Are entering the end game for Twitter?
The latest rate limits fiasco has many once again eulogizing the app - but are we really on the precipice of death for the blue bird platform?
In reality, probably not, though Twitter does seem to be heading into another period of significant challenge, with users scrambling to alternative platforms - mostly as a hedge for what may become of Twitter - while Meta’s long-awaited rival app now has an official release date.
First off, on the current state. As we reported over the weekend, Twitter has now begun limiting how many tweets each user can view in the app within a given time frame, in an effort to halt what Elon Musk has described as ‘extreme levels of data scraping’ by third parties seeking to use tweet data for their own purposes.
To address extreme levels of data scraping & system manipulation, we’ve applied the following temporary limits:— Elon Musk (@elonmusk) July 1, 2023
- Verified accounts are limited to reading 6000 posts/day
- Unverified accounts to 600 posts/day
- New unverified accounts to 300/day
Twitter has since increased these thresholds to:
- Verified accounts – 10,000 posts
- Unverified accounts – 1,000 posts
- New unverified accounts – 500 posts
Those upper limits are probably harder to reach than you might think for most regular Twitter users - which is both a positive and negative for Twitter itself. But the issue at play here is that Twitter makes virtually all of its income from ad exposure, which is reliant on people actually being exposed to ads in the app.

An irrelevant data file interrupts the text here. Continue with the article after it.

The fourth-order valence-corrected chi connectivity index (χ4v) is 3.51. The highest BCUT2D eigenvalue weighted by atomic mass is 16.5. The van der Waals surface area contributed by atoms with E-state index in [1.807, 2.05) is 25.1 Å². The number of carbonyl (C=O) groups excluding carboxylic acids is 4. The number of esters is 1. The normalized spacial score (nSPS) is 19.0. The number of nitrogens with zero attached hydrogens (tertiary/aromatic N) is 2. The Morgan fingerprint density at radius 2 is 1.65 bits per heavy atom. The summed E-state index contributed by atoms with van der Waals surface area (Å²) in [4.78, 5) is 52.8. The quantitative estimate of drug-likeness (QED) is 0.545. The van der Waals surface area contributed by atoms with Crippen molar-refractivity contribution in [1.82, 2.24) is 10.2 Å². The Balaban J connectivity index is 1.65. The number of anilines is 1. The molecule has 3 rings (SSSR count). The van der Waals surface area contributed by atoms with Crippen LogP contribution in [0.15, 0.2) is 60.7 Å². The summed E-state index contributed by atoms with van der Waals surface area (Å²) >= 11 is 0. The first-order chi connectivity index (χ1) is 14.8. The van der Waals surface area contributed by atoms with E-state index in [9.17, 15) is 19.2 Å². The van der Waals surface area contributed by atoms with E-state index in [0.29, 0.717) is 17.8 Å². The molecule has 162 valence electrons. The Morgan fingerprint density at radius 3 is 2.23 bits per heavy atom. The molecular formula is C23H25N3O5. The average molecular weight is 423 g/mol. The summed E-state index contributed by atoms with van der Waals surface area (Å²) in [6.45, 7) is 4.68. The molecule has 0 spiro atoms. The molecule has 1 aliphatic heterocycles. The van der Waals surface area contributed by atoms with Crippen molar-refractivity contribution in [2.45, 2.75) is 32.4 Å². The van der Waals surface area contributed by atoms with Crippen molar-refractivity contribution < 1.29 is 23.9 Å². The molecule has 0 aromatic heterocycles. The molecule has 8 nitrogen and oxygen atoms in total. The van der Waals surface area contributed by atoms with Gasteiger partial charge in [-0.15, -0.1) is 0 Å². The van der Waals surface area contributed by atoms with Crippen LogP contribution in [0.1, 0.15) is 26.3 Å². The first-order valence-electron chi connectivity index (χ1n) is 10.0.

The fewer tweets Twitter can show users, the fewer ads it can sell, so from a fundamental standpoint, this actively limits Twitter’s opportunities for broader business success.
But Elon seems okay with it, at least for the time being.
you awake from a deep trance,— Elon Musk (@elonmusk) July 2, 2023
step away from the phone
to see your friends & family
I don’t know that his investment partners would share the same perspective. Though, I guess, if you get into the Elon business, you have to accept that you’re going along for the ride, whatever that may be.
The move also increases the difficulty level for new Twitter CEO Linda Yaccarino, who’s tasked with getting the company’s ad business back on track. Twitter has lost many ad partners in the 9 months since Elon took over at the app, effectively slashing its revenue intake by half, and while many of them have since returned (according to Musk) restricting their potential for reach isn’t likely to improve the platform’s appeal for ad spend.
Yet, at the same time, there is a logic to the seeming madness at play here.
As Elon notes, with the rise in businesses looking to tap into the generative AI wave, there’s an increasing need for conversational data to feed into these large language models (LLMs). Facebook already limits what non-users can access (which it made even more limited following the Cambridge Analytica scandal), as does LinkedIn, which leaves Twitter and Reddit as prime targets for data scraping.
That’s been exacerbated even further by both platforms recently upping the price of their API access. If businesses can’t afford the higher-priced API costs, they can still scrape platform data for free due to the open nature of the app. And that approach is what Twitter says has put increased strain on its servers, as more and more generative AI projects are launched.
Essentially, Twitter’s both not making money from these LLMs that are stealing tweet data, then onselling it via their own generative AI tools, while it’s also costing Twitter more money to service these increasing requests. Hence, the decision to implement rate limits, which Elon says are temporary, though it could be difficult to stamp out the process if those limits are to be lifted.
Add to this the fact that Twitter’s own system is seemingly overloading itself as a result of system errors, and Twitter clearly has some big challenges on its hands, with no easy solutions.
While at the same time, the platform’s other elements of concern for ad partners are also not looking so great.